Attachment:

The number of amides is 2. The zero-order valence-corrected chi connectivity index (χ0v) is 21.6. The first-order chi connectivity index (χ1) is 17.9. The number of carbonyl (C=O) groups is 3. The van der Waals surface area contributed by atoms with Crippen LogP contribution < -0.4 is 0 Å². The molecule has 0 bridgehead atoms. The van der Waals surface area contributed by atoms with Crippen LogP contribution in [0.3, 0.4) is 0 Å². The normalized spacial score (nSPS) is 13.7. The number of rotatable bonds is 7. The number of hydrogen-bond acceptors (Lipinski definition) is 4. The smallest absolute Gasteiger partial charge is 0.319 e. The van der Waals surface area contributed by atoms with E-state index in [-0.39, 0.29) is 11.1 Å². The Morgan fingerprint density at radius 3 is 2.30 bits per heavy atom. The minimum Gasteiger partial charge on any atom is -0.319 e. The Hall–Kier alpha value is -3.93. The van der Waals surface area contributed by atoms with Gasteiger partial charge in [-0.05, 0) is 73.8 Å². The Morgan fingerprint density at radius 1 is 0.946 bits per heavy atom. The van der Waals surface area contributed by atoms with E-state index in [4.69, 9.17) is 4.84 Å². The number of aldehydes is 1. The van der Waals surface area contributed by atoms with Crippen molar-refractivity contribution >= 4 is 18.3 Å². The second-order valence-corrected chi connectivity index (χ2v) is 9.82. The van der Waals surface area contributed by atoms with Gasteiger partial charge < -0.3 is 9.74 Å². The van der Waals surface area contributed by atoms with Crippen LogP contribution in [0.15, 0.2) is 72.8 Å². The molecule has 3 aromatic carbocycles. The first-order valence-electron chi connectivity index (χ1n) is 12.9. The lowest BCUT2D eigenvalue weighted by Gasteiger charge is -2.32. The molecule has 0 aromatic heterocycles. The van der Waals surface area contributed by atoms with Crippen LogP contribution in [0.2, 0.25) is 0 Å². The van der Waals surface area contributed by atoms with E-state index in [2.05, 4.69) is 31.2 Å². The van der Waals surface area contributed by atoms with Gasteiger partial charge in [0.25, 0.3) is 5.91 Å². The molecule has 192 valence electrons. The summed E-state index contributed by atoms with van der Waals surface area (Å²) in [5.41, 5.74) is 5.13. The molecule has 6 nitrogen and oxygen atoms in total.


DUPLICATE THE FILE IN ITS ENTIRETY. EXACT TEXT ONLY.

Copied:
The number of amides is 2. The zero-order valence-corrected chi connectivity index (χ0v) is 21.6. The first-order chi connectivity index (χ1) is 17.9. The number of carbonyl (C=O) groups is 3. The van der Waals surface area contributed by atoms with Crippen LogP contribution < -0.4 is 0 Å². The molecule has 0 bridgehead atoms. The van der Waals surface area contributed by atoms with Crippen LogP contribution in [0.3, 0.4) is 0 Å². The normalized spacial score (nSPS) is 13.7. The number of rotatable bonds is 7. The number of hydrogen-bond acceptors (Lipinski definition) is 4. The smallest absolute Gasteiger partial charge is 0.319 e. The van der Waals surface area contributed by atoms with E-state index in [-0.39, 0.29) is 11.1 Å². The Morgan fingerprint density at radius 3 is 2.30 bits per heavy atom. The minimum Gasteiger partial charge on any atom is -0.319 e. The Hall–Kier alpha value is -3.93. The van der Waals surface area contributed by atoms with Gasteiger partial charge in [-0.05, 0) is 73.8 Å². The Morgan fingerprint density at radius 1 is 0.946 bits per heavy atom. The van der Waals surface area contributed by atoms with E-state index in [4.69, 9.17) is 4.84 Å². The number of aldehydes is 1. The van der Waals surface area contributed by atoms with Crippen molar-refractivity contribution >= 4 is 18.3 Å². The second-order valence-corrected chi connectivity index (χ2v) is 9.82. The van der Waals surface area contributed by atoms with Gasteiger partial charge < -0.3 is 9.74 Å². The van der Waals surface area contributed by atoms with Crippen LogP contribution in [0.15, 0.2) is 72.8 Å². The molecule has 3 aromatic carbocycles. The first-order valence-electron chi connectivity index (χ1n) is 12.9. The lowest BCUT2D eigenvalue weighted by Gasteiger charge is -2.32. The molecule has 0 aromatic heterocycles. The van der Waals surface area contributed by atoms with Crippen LogP contribution in [0.2, 0.25) is 0 Å². The van der Waals surface area contributed by atoms with E-state index in [2.05, 4.69) is 31.2 Å². The van der Waals surface area contributed by atoms with Gasteiger partial charge in [0.25, 0.3) is 5.91 Å². The molecule has 192 valence electrons. The summed E-state index contributed by atoms with van der Waals surface area (Å²) in [5.41, 5.74) is 5.13. The molecule has 6 nitrogen and oxygen atoms in total.